The displacement is reasonably causing many Townhome residents great pain and anxiety. Beyond the stress of relocating and the disruption of one’s life, there are the concerns of leaving a community that has been their home. Following IBID’s announcement to sell the property, Penn has undertaken measures to advocate for the residents to IBID and the city.
Penn representatives have met directly with Townhomes residents. After hearing concerns about lack of communication and information, Penn directly expressed to IBID the importance of treating Townhomes residents respectfully. IBID has shared that they have retained a third-party service to work directly with residents to help identify alternative housing choices and to pay for residents’ relocation expenses, including security deposits, packing, and transportation.
IBID has also shared with us that, as of now, 65 of 67 current Townhome households have accepted a voucher to secure alternative housing and relocation assistance. As of Sept. 20, 2022, more than 30 of the 65 households are in the process of moving, and IBID, working with the Philadelphia Housing Authority and HUD, has continued to extend its deadline for residents to leave the Townhomes so that every willing resident is relocated to another affordable housing site in Philadelphia before its new deadline of Dec. 27.
IBID has assured us that no residents will face eviction, provided they actively engage the relocation assistance and use of their housing voucher.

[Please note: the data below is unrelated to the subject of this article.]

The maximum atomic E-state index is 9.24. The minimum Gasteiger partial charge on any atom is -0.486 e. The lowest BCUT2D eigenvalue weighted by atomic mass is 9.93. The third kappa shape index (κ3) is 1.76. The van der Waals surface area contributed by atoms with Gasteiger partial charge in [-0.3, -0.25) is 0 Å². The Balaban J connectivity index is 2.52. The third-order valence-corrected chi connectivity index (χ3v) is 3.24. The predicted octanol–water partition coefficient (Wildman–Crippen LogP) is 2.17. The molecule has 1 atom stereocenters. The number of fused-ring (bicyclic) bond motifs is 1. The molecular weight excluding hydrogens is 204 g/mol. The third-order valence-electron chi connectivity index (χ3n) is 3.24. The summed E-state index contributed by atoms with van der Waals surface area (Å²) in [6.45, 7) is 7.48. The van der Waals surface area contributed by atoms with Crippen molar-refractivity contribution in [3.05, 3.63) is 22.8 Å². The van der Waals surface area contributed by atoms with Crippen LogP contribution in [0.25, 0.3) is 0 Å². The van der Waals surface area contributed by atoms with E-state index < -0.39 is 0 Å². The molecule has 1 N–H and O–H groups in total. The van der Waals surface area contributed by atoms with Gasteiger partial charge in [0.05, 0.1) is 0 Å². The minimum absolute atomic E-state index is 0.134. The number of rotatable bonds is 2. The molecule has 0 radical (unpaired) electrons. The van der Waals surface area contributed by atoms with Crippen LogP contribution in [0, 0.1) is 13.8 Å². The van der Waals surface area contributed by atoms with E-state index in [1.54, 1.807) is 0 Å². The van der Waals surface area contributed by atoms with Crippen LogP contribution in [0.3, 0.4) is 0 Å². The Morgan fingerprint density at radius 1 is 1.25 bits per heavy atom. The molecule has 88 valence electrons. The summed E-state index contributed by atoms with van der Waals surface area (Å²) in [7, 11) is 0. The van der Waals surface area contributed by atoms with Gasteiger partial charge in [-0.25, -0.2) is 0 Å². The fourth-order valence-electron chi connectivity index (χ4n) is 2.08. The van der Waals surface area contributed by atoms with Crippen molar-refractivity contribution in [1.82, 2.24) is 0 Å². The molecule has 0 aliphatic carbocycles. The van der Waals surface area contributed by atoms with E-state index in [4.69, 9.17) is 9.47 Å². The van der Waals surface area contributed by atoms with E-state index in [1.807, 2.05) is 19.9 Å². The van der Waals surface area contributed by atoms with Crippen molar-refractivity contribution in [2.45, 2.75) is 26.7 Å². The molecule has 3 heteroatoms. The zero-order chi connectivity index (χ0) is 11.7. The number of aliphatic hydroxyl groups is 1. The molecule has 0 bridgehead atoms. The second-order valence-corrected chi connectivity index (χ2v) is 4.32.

Affordable housing is a complex, much larger issue
What is occurring at the Townhomes is emblematic of a long and tangled history that is a microcosm of city, state, and federal action and inaction when it comes to affordable housing. What is the role of a university in the current situation? While we recognize the complexity of the problem and know that progress requires government and actors in the private market, we too will be among the parties working to increase the supply of quality affordable housing in West Philadelphia.
Presently, there is a scarcity of quality affordable housing in Philadelphia. Housing experts report that Philadelphia could lose an additional 1,700 affordable units by 2027, including several hundred units in West Philadelphia. This situation calls for innovative partnerships among local, state, and federal governmental entities and an array of stakeholders, including Penn and other anchor institutions.
Penn’s efforts on affordable housing in West Philadelphia